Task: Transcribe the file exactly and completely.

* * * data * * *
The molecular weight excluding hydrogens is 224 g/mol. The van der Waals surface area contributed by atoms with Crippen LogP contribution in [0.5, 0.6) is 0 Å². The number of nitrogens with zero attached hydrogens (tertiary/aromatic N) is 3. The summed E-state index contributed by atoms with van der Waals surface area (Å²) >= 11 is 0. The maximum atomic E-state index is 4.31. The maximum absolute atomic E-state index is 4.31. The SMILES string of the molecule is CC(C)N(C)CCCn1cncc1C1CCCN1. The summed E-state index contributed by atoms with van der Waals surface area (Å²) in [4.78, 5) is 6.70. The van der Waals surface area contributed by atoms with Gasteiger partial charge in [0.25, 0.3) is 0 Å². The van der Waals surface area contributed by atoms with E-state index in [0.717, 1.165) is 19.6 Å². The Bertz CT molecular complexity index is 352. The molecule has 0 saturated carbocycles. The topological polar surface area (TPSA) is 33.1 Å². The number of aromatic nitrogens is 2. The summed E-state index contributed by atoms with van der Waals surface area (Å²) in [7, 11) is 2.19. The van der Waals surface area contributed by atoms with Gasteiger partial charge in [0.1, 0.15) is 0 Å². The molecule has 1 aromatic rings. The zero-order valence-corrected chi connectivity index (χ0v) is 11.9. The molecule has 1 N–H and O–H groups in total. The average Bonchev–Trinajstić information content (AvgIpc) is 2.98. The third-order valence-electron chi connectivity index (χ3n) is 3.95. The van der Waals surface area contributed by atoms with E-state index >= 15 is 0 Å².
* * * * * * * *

The molecular weight excluding hydrogens is 224 g/mol. The van der Waals surface area contributed by atoms with Crippen LogP contribution in [0.5, 0.6) is 0 Å². The number of nitrogens with zero attached hydrogens (tertiary/aromatic N) is 3. The summed E-state index contributed by atoms with van der Waals surface area (Å²) >= 11 is 0. The maximum atomic E-state index is 4.31. The maximum absolute atomic E-state index is 4.31. The SMILES string of the molecule is CC(C)N(C)CCCn1cncc1C1CCCN1. The summed E-state index contributed by atoms with van der Waals surface area (Å²) in [4.78, 5) is 6.70. The van der Waals surface area contributed by atoms with Gasteiger partial charge in [0.25, 0.3) is 0 Å². The van der Waals surface area contributed by atoms with E-state index in [0.717, 1.165) is 19.6 Å². The Bertz CT molecular complexity index is 352. The molecule has 0 saturated carbocycles. The topological polar surface area (TPSA) is 33.1 Å². The number of aromatic nitrogens is 2. The summed E-state index contributed by atoms with van der Waals surface area (Å²) in [7, 11) is 2.19. The van der Waals surface area contributed by atoms with Gasteiger partial charge in [0.1, 0.15) is 0 Å². The molecule has 1 aromatic rings. The zero-order valence-corrected chi connectivity index (χ0v) is 11.9. The molecule has 1 N–H and O–H groups in total. The average Bonchev–Trinajstić information content (AvgIpc) is 2.98. The third-order valence-electron chi connectivity index (χ3n) is 3.95. The van der Waals surface area contributed by atoms with E-state index >= 15 is 0 Å².